For the moment, the nation is focused on Ferguson. Americans are watching the felonious behavior of some young people who are tarnishing the legacy of Michael Brown and giving validity to conservatives and racists who argue, generally, that young Black men are hoodlums and menaces to society.
It’s sad to watch Michael Brown’s mother, Lesley McSpadden, plead for calm in her community while she is also grieving the loss of her son.
“It is important to distinguish activism from vandalism,” said Dr. Leah Gunning Francis, Associate Dean of Contextual Education at Eden Theological Seminary in St. Louis, and the mother of two young boys.
“The thousands of concerned citizens who have participated in peaceful protests, prayer vigils and strategy meetings are actively seeking justice on behalf of Michael Brown,” said Francis, who is interviewing Black mothers for a national research study on young Black males. “But it appears that the few who are stealing and destroying property are acting on their own behalf and for personal gain.”
Francis attended a jam-packed community meeting Tuesday night where concerned citizens gathered inside a St. Louis church to hear from Missouri Gov. Jay Nixon, a Democrat, who has called for the U.S. Justice Department to investigate Brown’s death.
I understand the outrage and anger the community in Ferguson is experiencing. I’m angry and outraged, too, I also realize that racism, high unemployment, the paucity of quality public education in this country and a long history of distrust between Black men and police in Ferguson contribute to the rage among its citizens.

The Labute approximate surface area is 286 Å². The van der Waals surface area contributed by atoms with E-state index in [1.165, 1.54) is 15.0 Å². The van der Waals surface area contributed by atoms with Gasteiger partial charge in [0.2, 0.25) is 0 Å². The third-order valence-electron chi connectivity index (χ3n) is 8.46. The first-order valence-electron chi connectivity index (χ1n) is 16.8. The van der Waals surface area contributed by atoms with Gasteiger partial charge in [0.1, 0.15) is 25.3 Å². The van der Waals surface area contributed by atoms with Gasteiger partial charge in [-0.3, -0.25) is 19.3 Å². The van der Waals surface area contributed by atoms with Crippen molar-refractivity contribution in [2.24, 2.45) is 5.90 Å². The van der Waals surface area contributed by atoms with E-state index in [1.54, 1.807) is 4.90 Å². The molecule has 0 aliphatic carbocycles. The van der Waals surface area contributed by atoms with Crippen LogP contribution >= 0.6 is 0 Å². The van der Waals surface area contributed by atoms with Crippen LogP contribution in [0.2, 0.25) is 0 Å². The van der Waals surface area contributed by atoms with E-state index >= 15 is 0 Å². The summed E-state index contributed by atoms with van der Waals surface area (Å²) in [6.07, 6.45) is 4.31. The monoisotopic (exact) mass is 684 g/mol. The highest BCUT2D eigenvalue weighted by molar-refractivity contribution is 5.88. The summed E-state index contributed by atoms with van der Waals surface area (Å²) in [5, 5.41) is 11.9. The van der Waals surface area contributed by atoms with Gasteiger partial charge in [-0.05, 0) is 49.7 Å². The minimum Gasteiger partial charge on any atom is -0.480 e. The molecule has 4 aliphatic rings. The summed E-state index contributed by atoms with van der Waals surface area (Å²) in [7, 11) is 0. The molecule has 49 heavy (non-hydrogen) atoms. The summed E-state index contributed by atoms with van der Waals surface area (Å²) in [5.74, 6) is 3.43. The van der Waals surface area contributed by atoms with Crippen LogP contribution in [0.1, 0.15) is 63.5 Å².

However, thugs in Ferguson know right from wrong. The looters who smashed windows and ripped off local stores don’t care about Michael Brown. They don’t care about justice for Brown and his family. They don’t care about Michael Brown’s dream of going to college. They don’t care about collective healing in the aftermath of this tragedy.
And let me be clear: I don’t believe these looters represent all young people living in Ferguson, but for the thousands of Americans – Black and white –who are watching this madness play out on national television, the looters are the perceived representatives of what Ferguson has to offer.
I’ve seen how civil disturbances can tear black communities apart. I’ve covered three major riots in my journalism career – two in Miami and one in Crown Heights, Brooklyn. Often times, we burn down buildings in our own neighborhoods and then expect local and federal government to allocate funding for rebuilding and revitalization. It’s a twisted cycle.
Meanwhile, on Monday night, more than one thousand responsible citizens packed Murchison Tabernacle CME Church in St. Louis where civil rights leaders urged protesters to stay calm in the wake of Brown’s fatal shooting by a Ferguson police officer.
James Clark, vice president of community outreach at Better Family Life, a St. Louis social-service group, said local leaders have a civic responsibility to take charge peacefully.
“The eyes of the world are on St. Louis,” Clark said. “Let’s lead.”